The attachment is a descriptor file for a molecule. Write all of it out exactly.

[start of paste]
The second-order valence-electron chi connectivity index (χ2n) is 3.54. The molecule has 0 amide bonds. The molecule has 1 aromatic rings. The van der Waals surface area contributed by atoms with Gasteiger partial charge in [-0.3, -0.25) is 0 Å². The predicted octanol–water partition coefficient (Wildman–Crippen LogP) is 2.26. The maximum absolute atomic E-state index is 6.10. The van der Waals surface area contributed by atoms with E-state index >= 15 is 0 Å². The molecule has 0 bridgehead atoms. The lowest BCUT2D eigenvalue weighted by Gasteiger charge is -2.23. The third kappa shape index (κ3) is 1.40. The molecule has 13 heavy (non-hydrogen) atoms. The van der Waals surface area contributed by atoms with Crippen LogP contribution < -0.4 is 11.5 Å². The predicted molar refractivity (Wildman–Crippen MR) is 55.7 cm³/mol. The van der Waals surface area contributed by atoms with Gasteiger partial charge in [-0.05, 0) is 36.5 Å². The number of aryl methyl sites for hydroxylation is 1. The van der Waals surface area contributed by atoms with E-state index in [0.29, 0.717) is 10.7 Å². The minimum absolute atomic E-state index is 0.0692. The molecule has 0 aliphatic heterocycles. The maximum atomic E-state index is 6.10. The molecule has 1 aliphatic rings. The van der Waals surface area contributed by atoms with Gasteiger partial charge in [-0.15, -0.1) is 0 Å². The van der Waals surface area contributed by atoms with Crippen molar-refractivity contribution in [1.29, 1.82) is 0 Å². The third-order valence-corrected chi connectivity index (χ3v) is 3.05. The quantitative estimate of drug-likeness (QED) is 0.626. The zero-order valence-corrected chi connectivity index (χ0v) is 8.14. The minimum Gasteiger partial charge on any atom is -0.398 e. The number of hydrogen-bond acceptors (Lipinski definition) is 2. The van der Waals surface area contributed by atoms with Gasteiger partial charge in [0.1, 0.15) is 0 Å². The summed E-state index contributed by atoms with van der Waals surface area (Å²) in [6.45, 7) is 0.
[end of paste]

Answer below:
The second-order valence-electron chi connectivity index (χ2n) is 3.54. The molecule has 0 amide bonds. The molecule has 1 aromatic rings. The van der Waals surface area contributed by atoms with Gasteiger partial charge in [-0.3, -0.25) is 0 Å². The predicted octanol–water partition coefficient (Wildman–Crippen LogP) is 2.26. The maximum absolute atomic E-state index is 6.10. The van der Waals surface area contributed by atoms with E-state index >= 15 is 0 Å². The molecule has 0 bridgehead atoms. The lowest BCUT2D eigenvalue weighted by Gasteiger charge is -2.23. The third kappa shape index (κ3) is 1.40. The molecule has 13 heavy (non-hydrogen) atoms. The van der Waals surface area contributed by atoms with Crippen LogP contribution < -0.4 is 11.5 Å². The predicted molar refractivity (Wildman–Crippen MR) is 55.7 cm³/mol. The van der Waals surface area contributed by atoms with Gasteiger partial charge in [-0.05, 0) is 36.5 Å². The number of aryl methyl sites for hydroxylation is 1. The van der Waals surface area contributed by atoms with E-state index in [0.29, 0.717) is 10.7 Å². The minimum absolute atomic E-state index is 0.0692. The molecule has 0 aliphatic heterocycles. The maximum atomic E-state index is 6.10. The molecule has 1 aliphatic rings. The van der Waals surface area contributed by atoms with Gasteiger partial charge in [-0.15, -0.1) is 0 Å². The van der Waals surface area contributed by atoms with Crippen molar-refractivity contribution in [1.29, 1.82) is 0 Å². The third-order valence-corrected chi connectivity index (χ3v) is 3.05. The quantitative estimate of drug-likeness (QED) is 0.626. The zero-order valence-corrected chi connectivity index (χ0v) is 8.14. The minimum Gasteiger partial charge on any atom is -0.398 e. The number of hydrogen-bond acceptors (Lipinski definition) is 2. The van der Waals surface area contributed by atoms with Gasteiger partial charge in [0.1, 0.15) is 0 Å². The summed E-state index contributed by atoms with van der Waals surface area (Å²) in [6.45, 7) is 0.